Archive for November, 2008

Scary Scary Cottages

[ Pine Street cottages, at the corner of Pine and 22nd in the Central District. ] Can there possibly be a building type more cuddly and unthreatening than a cottage? Aye, but the density NIMBY’s of single-family Seattle are sensitive bunch, and the thought of cottages in their neighborhoods sends them into convulsions of fear. […]

Buy Nothing Day

In the current economic climate, Buy Nothing Day is likely to raise more hackles than ever before in its 17-year history. I suspect that even those Americans who recognize the ultimate futility of our consumer-based culture may be experiencing — as I am — a nagging little internal voice doubting whether it’s such a good […]

A Few Questions About The Seattle Public Schools

Why is it that one of the wealthiest, most highly educated cities on the planet can’t do a better job with its public schools? For fuck’s sake, it’s so completely, despicably infuriating. Why are the Seattle public schools a never ending saga of budget crises, overcrowded classrooms, dilapidated buildings, overworked teachers, cutbacks on the arts […]

Green Roofs and Puget Sound

[ Garage green roof in Mount Baker designed by Harrison Architects. ] Earlier this month the Puget Sound Partnership released a draft Action Agenda, “a roadmap for protecting, restoring and cleaning up Puget Sound.” In this astute PI opinion piece, Roger Valdez connects the dots to compact development, and calls for policy changes that would […]

Cities After The Age Of Oil

Common Current has released a study (pdf) that ranks the 50 largest U.S. cities by their post-oil preparedness. Without further adieu, the top ten: 1. San Francisco 2. New York 3. Washington, DC 4. Seattle 5. Oakland 6. Chicago 7. Portland, OR 8. Philadelphia 9. Baltimore 10. Boston The rankings were based on existing levels […]

Retrofitting the Suburbs

While there’s still an abundance of superblocks and surface parking, downtown Bellevue’s skyline is has left suburbia far behind. Shown above is the nearly completed Bellevue Towers luxury condo project, with twin towers topping out at 450 feet. That’s just five feet shy of Seattle’s tallest residential tower, Olive8, and ten feet taller than 1521 […]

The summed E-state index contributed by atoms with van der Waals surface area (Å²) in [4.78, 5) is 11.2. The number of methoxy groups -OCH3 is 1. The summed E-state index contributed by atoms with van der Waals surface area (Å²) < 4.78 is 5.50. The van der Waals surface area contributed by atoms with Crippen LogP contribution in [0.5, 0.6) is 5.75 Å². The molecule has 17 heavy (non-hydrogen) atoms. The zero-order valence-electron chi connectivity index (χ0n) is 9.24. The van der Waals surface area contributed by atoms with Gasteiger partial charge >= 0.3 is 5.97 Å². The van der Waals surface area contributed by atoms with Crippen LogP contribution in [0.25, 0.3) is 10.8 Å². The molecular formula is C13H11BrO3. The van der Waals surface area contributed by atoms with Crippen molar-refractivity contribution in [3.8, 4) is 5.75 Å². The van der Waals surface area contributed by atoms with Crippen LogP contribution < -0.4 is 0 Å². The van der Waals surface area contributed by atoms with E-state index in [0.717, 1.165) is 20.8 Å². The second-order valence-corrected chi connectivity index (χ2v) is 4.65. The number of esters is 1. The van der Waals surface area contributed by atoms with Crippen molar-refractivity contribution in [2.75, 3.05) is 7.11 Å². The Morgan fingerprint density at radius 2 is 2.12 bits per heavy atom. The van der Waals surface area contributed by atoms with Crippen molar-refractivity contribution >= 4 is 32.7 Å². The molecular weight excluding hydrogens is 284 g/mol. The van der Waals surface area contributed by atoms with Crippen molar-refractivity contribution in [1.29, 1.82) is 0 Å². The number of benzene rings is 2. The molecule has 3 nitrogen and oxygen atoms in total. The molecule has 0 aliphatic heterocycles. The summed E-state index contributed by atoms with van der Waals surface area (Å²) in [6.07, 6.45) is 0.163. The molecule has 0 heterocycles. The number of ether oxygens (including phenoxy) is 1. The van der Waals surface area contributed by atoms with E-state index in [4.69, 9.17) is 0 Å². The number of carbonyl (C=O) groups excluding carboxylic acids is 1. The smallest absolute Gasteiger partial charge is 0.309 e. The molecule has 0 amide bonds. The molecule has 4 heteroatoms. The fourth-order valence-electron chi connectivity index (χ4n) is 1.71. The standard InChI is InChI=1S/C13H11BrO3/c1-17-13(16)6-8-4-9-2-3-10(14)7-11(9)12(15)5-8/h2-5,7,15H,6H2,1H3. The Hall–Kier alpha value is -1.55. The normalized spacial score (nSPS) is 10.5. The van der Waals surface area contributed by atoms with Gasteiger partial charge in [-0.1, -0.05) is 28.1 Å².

Open Space on the Waterfront

WSDOT has posted renderings of the eight viaduct/central waterfront scenarios on flickr, here. Below are views of the open space along the waterfront for Options B and C: Though C more so than B, both give me the impression of too much open space. What would people do out in the vastness of that plaza? […]

Inaugurate Change

Another good idea from Worldchanging. (Strange how they seem to be more well known internationally than they are here in their own home town of Seattle.)

Bike Love

I never saw Momentum magazine before a friend dropped a copy on my desk the other day, but it was hard not to immediately like a publication that, in its latest issue, manages to strike several hugeass chords: my neighborhood bike shop, 2020 Cycles; architect David Baker, one of my personal favorites and juror at […]

A Little Bird Told Me

UPDATED: see below. …that Viaduct Option C, a.k.a. the Alaskan Way and Western Avenue one-way couplet, is going to be the horse to beat. Here’s the scheme (for more detail, look here): At the November 13 Viaduct Stakeholder Advisory Committee meeting, the results of mobility studies on the eight viaduct options were presented. Reports by […]